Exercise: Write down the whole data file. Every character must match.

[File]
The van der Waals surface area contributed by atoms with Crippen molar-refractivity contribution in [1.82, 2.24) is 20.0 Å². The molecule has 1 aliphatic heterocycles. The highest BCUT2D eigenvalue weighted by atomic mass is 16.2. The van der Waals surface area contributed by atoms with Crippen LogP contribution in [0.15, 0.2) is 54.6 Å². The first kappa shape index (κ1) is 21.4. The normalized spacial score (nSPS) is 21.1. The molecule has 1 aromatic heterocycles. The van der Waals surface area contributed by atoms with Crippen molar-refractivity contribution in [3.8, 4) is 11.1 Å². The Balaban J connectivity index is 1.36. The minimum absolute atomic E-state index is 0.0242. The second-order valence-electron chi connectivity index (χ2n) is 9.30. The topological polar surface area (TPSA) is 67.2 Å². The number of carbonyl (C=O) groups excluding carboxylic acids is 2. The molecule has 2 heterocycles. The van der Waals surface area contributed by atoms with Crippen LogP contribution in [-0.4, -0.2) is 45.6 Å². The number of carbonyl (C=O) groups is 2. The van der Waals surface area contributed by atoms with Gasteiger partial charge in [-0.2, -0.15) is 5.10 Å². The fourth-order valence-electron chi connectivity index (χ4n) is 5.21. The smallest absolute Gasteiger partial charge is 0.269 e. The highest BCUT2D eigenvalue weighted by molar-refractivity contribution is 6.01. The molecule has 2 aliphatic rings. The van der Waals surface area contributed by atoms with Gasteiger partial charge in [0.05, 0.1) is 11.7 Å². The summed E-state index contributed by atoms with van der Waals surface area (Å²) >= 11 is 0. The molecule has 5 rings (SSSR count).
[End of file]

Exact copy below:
The van der Waals surface area contributed by atoms with Crippen molar-refractivity contribution in [1.82, 2.24) is 20.0 Å². The molecule has 1 aliphatic heterocycles. The highest BCUT2D eigenvalue weighted by atomic mass is 16.2. The van der Waals surface area contributed by atoms with Crippen LogP contribution in [0.15, 0.2) is 54.6 Å². The first kappa shape index (κ1) is 21.4. The normalized spacial score (nSPS) is 21.1. The molecule has 1 aromatic heterocycles. The van der Waals surface area contributed by atoms with Crippen molar-refractivity contribution in [3.8, 4) is 11.1 Å². The Balaban J connectivity index is 1.36. The minimum absolute atomic E-state index is 0.0242. The second-order valence-electron chi connectivity index (χ2n) is 9.30. The topological polar surface area (TPSA) is 67.2 Å². The number of carbonyl (C=O) groups excluding carboxylic acids is 2. The molecule has 2 heterocycles. The van der Waals surface area contributed by atoms with Crippen LogP contribution in [-0.4, -0.2) is 45.6 Å². The number of carbonyl (C=O) groups is 2. The van der Waals surface area contributed by atoms with Gasteiger partial charge in [-0.2, -0.15) is 5.10 Å². The fourth-order valence-electron chi connectivity index (χ4n) is 5.21. The smallest absolute Gasteiger partial charge is 0.269 e. The highest BCUT2D eigenvalue weighted by molar-refractivity contribution is 6.01. The molecule has 2 aliphatic rings. The van der Waals surface area contributed by atoms with Gasteiger partial charge in [0.05, 0.1) is 11.7 Å². The summed E-state index contributed by atoms with van der Waals surface area (Å²) >= 11 is 0. The molecule has 5 rings (SSSR count).